e. jaguar beckford
Designer, Project Manager, and Filmmaker in New York
Fashion frontier: Serving the 'gender-fluid body type since 2013. Jaguar Beckford first started Jag & Co. for "masculine-presenting women," she says.
As a child, E. Jaguar Beckford preferred G.I. Joe to Barbie but noticed that the action figure, unlike the fashion doll, didn't have fun clothes. "I was cutting scraps of materials and making hats and cute queer outfits for them," she said. "So my mother decided she'd teach me how to sew."
Ms. Beckford started making clothes—first for herself, then for others. "On my mother's death-bed," she recalled, "she urged me to follow my true passion."
So she left a career as an attorney to start a business inspired by her own "genderqueer" style, which is not specifically masculine or feminine, and in 2013 launched Jaguar & Co. Clothier from her family's brownstone in Stuyvesant Heights, Brooklyn.
"I started Jag & Co. because there was no place for masculine-presenting women," said the designer, 49, who calls herself a "gender-fluid masculine-identified queer female." Women like her can feel uncomfortable shopping in men's departments, where they also face fit issues: The female bustline, for example, pulls the material of a men's-style vest forward, making the back bunch up. Ms. Beckford compensates for this with her underarm cut.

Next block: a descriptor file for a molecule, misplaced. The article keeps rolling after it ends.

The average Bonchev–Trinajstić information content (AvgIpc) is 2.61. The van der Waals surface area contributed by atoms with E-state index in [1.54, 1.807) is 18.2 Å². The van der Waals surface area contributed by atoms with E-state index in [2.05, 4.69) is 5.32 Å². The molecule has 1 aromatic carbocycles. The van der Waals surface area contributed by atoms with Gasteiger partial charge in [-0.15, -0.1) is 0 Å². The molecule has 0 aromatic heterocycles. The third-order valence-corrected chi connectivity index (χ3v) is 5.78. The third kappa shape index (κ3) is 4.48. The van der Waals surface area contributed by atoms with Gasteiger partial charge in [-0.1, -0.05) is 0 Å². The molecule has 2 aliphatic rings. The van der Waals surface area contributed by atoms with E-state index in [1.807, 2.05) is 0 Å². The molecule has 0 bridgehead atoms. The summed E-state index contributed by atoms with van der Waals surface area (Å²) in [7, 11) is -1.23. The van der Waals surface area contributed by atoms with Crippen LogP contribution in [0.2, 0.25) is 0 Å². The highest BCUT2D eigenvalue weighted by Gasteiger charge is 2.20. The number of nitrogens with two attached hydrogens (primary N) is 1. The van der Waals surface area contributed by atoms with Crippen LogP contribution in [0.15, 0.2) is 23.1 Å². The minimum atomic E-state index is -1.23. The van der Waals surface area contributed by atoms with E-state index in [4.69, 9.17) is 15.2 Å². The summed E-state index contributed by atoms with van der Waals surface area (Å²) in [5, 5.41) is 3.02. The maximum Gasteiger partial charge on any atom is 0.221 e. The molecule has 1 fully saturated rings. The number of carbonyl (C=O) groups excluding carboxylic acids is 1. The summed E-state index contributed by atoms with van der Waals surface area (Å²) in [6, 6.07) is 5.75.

Her splashy styles in paisley and other prints were displayed last December in a Brooklyn Museum show produced by lifestyle website Dapper Q. Ms. Beckford also founded Rainbow Fashion Week, which runs 'an Official New York Pre-Pride Event' next year June 17-24, 2016 and is part of a growing acceptance of people who present themselves in ways that don't fit typical notions of gender norms.
Jag & Co. offers clothes for a variety of body types exceeded the previous years sales. The Red "PaperBoi" trouser suit at $499.99 is her top seller along with her custom one of a kind vests, bow ties and silk suspenders.
It's about inclusion and dismantling everything we've been taught about beauty norms rooted in ableism, fatphobia, ageism, racism, misogyny, transphobia, and self-hate, gender normative, heteronormative collections to fit the fashion industry's unattainable beauty ideals. Queer style is a social movement.While she markets mainly to women like herself, she said some friends are getting their husbands into dressing more so her customers are from all walks of life.